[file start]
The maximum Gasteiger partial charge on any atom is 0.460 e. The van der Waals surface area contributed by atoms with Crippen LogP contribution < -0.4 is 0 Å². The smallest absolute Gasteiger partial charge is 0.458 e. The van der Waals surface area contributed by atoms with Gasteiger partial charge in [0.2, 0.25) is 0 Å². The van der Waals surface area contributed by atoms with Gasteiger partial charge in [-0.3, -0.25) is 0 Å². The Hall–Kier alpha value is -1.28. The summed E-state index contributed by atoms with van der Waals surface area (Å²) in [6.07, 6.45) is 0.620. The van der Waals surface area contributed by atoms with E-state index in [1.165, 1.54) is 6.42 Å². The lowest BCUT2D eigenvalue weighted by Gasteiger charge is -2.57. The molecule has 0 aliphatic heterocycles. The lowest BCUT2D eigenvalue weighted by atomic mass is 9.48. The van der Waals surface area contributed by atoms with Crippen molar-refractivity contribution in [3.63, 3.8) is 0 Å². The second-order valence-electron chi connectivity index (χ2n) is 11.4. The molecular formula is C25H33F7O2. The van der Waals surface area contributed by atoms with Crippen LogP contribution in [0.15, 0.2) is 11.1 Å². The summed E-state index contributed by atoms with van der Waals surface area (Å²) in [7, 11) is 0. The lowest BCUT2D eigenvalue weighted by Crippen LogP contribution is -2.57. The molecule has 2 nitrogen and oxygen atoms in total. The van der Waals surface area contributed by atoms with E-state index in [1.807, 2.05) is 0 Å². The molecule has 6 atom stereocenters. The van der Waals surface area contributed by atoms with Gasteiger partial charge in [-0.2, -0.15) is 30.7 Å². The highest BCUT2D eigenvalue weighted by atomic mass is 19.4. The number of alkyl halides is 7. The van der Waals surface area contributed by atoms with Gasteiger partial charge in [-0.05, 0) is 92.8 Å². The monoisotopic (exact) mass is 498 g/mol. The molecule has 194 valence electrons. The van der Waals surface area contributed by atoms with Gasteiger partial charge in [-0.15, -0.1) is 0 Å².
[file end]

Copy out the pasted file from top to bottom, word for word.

The maximum Gasteiger partial charge on any atom is 0.460 e. The van der Waals surface area contributed by atoms with Crippen LogP contribution < -0.4 is 0 Å². The smallest absolute Gasteiger partial charge is 0.458 e. The van der Waals surface area contributed by atoms with Gasteiger partial charge in [0.2, 0.25) is 0 Å². The van der Waals surface area contributed by atoms with Gasteiger partial charge in [-0.3, -0.25) is 0 Å². The Hall–Kier alpha value is -1.28. The summed E-state index contributed by atoms with van der Waals surface area (Å²) in [6.07, 6.45) is 0.620. The van der Waals surface area contributed by atoms with E-state index in [1.165, 1.54) is 6.42 Å². The lowest BCUT2D eigenvalue weighted by Gasteiger charge is -2.57. The molecule has 0 aliphatic heterocycles. The lowest BCUT2D eigenvalue weighted by atomic mass is 9.48. The van der Waals surface area contributed by atoms with Crippen molar-refractivity contribution in [3.63, 3.8) is 0 Å². The second-order valence-electron chi connectivity index (χ2n) is 11.4. The molecular formula is C25H33F7O2. The van der Waals surface area contributed by atoms with Crippen LogP contribution in [0.15, 0.2) is 11.1 Å². The summed E-state index contributed by atoms with van der Waals surface area (Å²) in [7, 11) is 0. The lowest BCUT2D eigenvalue weighted by Crippen LogP contribution is -2.57. The molecule has 2 nitrogen and oxygen atoms in total. The van der Waals surface area contributed by atoms with E-state index in [1.807, 2.05) is 0 Å². The molecule has 6 atom stereocenters. The van der Waals surface area contributed by atoms with Gasteiger partial charge in [-0.2, -0.15) is 30.7 Å². The highest BCUT2D eigenvalue weighted by atomic mass is 19.4. The number of alkyl halides is 7. The van der Waals surface area contributed by atoms with Gasteiger partial charge in [-0.05, 0) is 92.8 Å². The monoisotopic (exact) mass is 498 g/mol. The molecule has 194 valence electrons. The van der Waals surface area contributed by atoms with Gasteiger partial charge in [-0.15, -0.1) is 0 Å².